Strengthening Vocal Cord Abduction in Female voices – International Voice Teachers of Mix

Strengthening Vocal Cord Abduction in Female voices

Weekly Teaching Tip – Jan. 2, 2012

Question: What exercises work best to build vocal cord abduction in females who tend to have light or no cord adduction?

Answer: Adduction is the process of the vocal folds coming together. Abduction, on the other hand is the process of the vocal folds pulling apart. Both processes occur when phonating as the vocal folds come together, then pull apart continuously. Normally if a voice is ‘light’ or ‘airy’ sounding, or in general just isn’t as ‘strong’ as  the singer would like it to be, it indicates that the process of adduction, or bringing the vocal folds together, (also known as ‘vocal cord closure’) is not occurring properly. In other words, too much air is “leaking” between the vocal folds and not enough ‘cord closure’ is being experienced.

If we hear this in our students it is important to address the problem as it indicates that the body is out of balance and not functioning as it should. We need to assign exercises that will help the student get the feeling of increased vocal cord closure. One of the best exercises to help increase vocal cord closure is ‘nay’. ‘Agh’ or ‘nagh’ (as in back) is also effective. The ‘n’ helps bring the vocal folds together and the ‘ay’ helps thin the vocal folds so that the singer doesn’t try and hold onto too much weight from the vocal fold.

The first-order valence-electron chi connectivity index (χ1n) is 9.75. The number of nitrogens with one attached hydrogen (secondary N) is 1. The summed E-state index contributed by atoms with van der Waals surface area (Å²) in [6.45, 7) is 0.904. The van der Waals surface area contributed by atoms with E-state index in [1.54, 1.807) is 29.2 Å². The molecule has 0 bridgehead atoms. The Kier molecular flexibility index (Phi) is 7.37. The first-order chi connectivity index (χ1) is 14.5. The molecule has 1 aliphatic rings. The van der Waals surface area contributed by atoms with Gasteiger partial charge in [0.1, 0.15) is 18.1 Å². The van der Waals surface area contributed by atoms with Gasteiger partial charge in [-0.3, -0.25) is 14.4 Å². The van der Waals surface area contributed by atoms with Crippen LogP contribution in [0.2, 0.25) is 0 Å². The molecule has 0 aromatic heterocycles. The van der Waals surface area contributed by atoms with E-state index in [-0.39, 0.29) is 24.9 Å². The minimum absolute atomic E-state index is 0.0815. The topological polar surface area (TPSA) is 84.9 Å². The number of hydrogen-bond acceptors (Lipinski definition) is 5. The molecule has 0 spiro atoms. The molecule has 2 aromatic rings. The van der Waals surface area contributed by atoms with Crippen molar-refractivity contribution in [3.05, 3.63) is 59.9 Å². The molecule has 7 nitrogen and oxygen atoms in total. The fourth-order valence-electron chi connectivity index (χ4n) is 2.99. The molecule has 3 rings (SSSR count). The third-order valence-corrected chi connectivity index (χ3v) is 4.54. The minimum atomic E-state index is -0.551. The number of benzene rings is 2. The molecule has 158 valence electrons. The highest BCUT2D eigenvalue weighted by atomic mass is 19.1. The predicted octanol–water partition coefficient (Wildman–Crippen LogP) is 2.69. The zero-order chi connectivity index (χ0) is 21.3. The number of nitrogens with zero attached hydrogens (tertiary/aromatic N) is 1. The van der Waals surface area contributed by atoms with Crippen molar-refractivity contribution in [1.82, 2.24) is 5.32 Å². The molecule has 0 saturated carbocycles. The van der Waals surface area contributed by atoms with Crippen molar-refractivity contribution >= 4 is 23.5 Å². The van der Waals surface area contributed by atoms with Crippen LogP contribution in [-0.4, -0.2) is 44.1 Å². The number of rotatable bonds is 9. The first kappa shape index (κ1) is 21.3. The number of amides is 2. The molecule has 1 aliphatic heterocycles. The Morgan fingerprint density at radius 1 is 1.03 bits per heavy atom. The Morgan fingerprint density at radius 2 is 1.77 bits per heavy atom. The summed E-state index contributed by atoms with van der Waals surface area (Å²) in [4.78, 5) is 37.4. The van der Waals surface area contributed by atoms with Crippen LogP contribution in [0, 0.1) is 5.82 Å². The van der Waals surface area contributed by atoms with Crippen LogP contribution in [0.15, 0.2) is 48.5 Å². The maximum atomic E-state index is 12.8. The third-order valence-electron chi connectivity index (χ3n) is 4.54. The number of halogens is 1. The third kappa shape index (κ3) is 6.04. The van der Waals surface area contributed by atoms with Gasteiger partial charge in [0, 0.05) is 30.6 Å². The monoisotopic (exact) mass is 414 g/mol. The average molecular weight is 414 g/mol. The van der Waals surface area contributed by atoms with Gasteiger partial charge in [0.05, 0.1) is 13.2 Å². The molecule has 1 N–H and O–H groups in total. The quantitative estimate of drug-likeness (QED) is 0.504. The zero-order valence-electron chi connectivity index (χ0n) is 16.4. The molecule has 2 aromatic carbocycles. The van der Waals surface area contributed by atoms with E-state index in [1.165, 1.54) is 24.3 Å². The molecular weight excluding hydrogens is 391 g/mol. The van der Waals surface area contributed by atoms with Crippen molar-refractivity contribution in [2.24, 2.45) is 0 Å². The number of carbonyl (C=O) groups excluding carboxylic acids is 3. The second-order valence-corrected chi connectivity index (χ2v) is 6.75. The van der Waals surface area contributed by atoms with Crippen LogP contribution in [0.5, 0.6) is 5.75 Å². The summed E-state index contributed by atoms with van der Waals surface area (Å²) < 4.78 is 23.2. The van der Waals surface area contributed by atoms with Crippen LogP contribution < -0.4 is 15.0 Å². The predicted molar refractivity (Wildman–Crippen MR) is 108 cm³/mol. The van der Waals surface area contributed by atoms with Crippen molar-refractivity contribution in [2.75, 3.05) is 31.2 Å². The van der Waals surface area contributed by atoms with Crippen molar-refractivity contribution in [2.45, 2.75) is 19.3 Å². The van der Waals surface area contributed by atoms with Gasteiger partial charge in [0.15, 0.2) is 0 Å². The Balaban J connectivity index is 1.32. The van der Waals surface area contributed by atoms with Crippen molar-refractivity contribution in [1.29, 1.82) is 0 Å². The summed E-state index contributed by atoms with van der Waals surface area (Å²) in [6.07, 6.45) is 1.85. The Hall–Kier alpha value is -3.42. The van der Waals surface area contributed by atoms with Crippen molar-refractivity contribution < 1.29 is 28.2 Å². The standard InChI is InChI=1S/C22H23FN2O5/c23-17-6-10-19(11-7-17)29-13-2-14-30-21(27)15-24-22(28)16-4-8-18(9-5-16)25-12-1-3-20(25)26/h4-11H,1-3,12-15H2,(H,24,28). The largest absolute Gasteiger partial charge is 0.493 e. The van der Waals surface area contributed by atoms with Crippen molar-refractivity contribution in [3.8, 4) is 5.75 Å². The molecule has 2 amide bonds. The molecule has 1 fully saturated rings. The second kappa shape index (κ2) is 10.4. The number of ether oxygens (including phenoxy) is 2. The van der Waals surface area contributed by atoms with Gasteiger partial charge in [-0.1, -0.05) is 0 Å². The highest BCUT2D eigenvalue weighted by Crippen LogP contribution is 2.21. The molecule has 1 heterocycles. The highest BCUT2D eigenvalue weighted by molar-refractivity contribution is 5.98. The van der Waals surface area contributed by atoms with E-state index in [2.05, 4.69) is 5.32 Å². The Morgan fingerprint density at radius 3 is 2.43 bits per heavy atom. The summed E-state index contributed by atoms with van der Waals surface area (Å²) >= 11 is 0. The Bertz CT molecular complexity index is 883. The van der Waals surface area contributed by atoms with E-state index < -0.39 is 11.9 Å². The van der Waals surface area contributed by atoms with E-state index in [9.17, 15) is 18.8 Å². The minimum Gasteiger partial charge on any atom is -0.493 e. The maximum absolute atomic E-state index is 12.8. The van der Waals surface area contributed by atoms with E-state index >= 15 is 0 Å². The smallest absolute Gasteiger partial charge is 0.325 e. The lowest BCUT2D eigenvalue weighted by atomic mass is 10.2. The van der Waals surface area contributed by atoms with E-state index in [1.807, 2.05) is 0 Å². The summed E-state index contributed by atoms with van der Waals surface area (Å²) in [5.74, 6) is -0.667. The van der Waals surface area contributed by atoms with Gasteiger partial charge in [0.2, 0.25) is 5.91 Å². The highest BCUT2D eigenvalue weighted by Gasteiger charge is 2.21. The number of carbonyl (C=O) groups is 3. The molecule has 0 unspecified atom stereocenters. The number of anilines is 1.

However, sometimes this lack of ‘cord closure’ is caused by the larynx being too high. If this is the case ‘nay, or ‘nagh’ would not be a good choice because these sounds tend to encourage the larynx to rise. If the larynx is already a bit high you usually don’t want to encourage it to go even higher. In this case, ‘gee’ or ‘gooh’ (as in good) are usually better. The ‘g’ helps bring the vocal folds together, but helps keep the larynx down. The ‘ee’ and ‘ooh’ are still narrow vowels which encourage the vocal folds to thin so that the singer doesn’t try to ‘hold onto’ too much of the vocal fold.

In extreme cases, if the larynx is really rising, the singer can add a ‘hooty’ or ‘dopey’ sound to the ‘gee’ or ‘gooh’ which will help hold the larynx down, while still experiencing increased cord closure because of the ‘g’ and vocal fold thinning because of the narrow vowel.

 

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